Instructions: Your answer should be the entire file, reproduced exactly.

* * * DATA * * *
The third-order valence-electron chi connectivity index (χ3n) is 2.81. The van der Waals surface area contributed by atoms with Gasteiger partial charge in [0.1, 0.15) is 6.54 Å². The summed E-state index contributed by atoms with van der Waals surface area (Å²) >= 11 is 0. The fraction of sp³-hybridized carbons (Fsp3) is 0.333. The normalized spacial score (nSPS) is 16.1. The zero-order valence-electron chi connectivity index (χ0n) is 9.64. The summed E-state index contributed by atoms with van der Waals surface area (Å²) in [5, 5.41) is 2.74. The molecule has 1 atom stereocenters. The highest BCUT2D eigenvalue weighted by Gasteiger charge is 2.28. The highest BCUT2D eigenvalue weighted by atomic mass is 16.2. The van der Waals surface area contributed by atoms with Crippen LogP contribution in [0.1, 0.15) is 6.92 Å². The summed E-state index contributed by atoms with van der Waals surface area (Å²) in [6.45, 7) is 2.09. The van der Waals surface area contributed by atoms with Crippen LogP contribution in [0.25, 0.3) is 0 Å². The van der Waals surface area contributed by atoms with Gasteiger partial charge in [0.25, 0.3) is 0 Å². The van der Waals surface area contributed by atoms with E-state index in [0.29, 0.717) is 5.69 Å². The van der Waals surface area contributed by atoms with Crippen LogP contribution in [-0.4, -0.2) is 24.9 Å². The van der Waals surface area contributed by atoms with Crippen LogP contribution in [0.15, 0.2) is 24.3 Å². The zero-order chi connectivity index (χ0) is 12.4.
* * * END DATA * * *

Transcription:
The third-order valence-electron chi connectivity index (χ3n) is 2.81. The van der Waals surface area contributed by atoms with Gasteiger partial charge in [0.1, 0.15) is 6.54 Å². The summed E-state index contributed by atoms with van der Waals surface area (Å²) >= 11 is 0. The fraction of sp³-hybridized carbons (Fsp3) is 0.333. The normalized spacial score (nSPS) is 16.1. The zero-order valence-electron chi connectivity index (χ0n) is 9.64. The summed E-state index contributed by atoms with van der Waals surface area (Å²) in [5, 5.41) is 2.74. The molecule has 1 atom stereocenters. The highest BCUT2D eigenvalue weighted by Gasteiger charge is 2.28. The highest BCUT2D eigenvalue weighted by atomic mass is 16.2. The van der Waals surface area contributed by atoms with Crippen LogP contribution in [0.1, 0.15) is 6.92 Å². The summed E-state index contributed by atoms with van der Waals surface area (Å²) in [6.45, 7) is 2.09. The van der Waals surface area contributed by atoms with Crippen LogP contribution in [0.25, 0.3) is 0 Å². The van der Waals surface area contributed by atoms with Gasteiger partial charge in [0.25, 0.3) is 0 Å². The van der Waals surface area contributed by atoms with E-state index in [0.29, 0.717) is 5.69 Å². The van der Waals surface area contributed by atoms with Crippen LogP contribution in [-0.4, -0.2) is 24.9 Å². The van der Waals surface area contributed by atoms with Crippen LogP contribution in [0.15, 0.2) is 24.3 Å². The zero-order chi connectivity index (χ0) is 12.4.